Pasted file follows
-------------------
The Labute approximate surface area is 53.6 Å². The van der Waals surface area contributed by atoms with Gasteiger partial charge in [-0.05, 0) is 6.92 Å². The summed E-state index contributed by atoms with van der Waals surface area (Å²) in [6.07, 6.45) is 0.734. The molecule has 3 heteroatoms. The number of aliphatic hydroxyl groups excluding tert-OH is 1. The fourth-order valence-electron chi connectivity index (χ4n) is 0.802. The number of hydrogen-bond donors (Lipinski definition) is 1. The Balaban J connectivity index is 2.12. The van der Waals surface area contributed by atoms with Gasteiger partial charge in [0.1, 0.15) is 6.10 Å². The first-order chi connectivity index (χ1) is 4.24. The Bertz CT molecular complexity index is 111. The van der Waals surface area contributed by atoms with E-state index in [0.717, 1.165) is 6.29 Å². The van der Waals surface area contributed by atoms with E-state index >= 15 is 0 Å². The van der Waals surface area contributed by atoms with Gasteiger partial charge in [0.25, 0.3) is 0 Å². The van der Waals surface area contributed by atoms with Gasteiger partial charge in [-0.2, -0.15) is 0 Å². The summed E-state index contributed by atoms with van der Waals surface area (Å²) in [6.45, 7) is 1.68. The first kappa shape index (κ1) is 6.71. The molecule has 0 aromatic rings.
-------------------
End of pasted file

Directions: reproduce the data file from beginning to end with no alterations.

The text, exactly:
The Labute approximate surface area is 53.6 Å². The van der Waals surface area contributed by atoms with Gasteiger partial charge in [-0.05, 0) is 6.92 Å². The summed E-state index contributed by atoms with van der Waals surface area (Å²) in [6.07, 6.45) is 0.734. The molecule has 3 heteroatoms. The number of aliphatic hydroxyl groups excluding tert-OH is 1. The fourth-order valence-electron chi connectivity index (χ4n) is 0.802. The number of hydrogen-bond donors (Lipinski definition) is 1. The Balaban J connectivity index is 2.12. The van der Waals surface area contributed by atoms with Gasteiger partial charge in [0.1, 0.15) is 6.10 Å². The first-order chi connectivity index (χ1) is 4.24. The Bertz CT molecular complexity index is 111. The van der Waals surface area contributed by atoms with E-state index in [0.717, 1.165) is 6.29 Å². The van der Waals surface area contributed by atoms with E-state index >= 15 is 0 Å². The van der Waals surface area contributed by atoms with Gasteiger partial charge in [0.25, 0.3) is 0 Å². The van der Waals surface area contributed by atoms with Gasteiger partial charge in [-0.2, -0.15) is 0 Å². The summed E-state index contributed by atoms with van der Waals surface area (Å²) in [6.45, 7) is 1.68. The first kappa shape index (κ1) is 6.71. The molecule has 0 aromatic rings.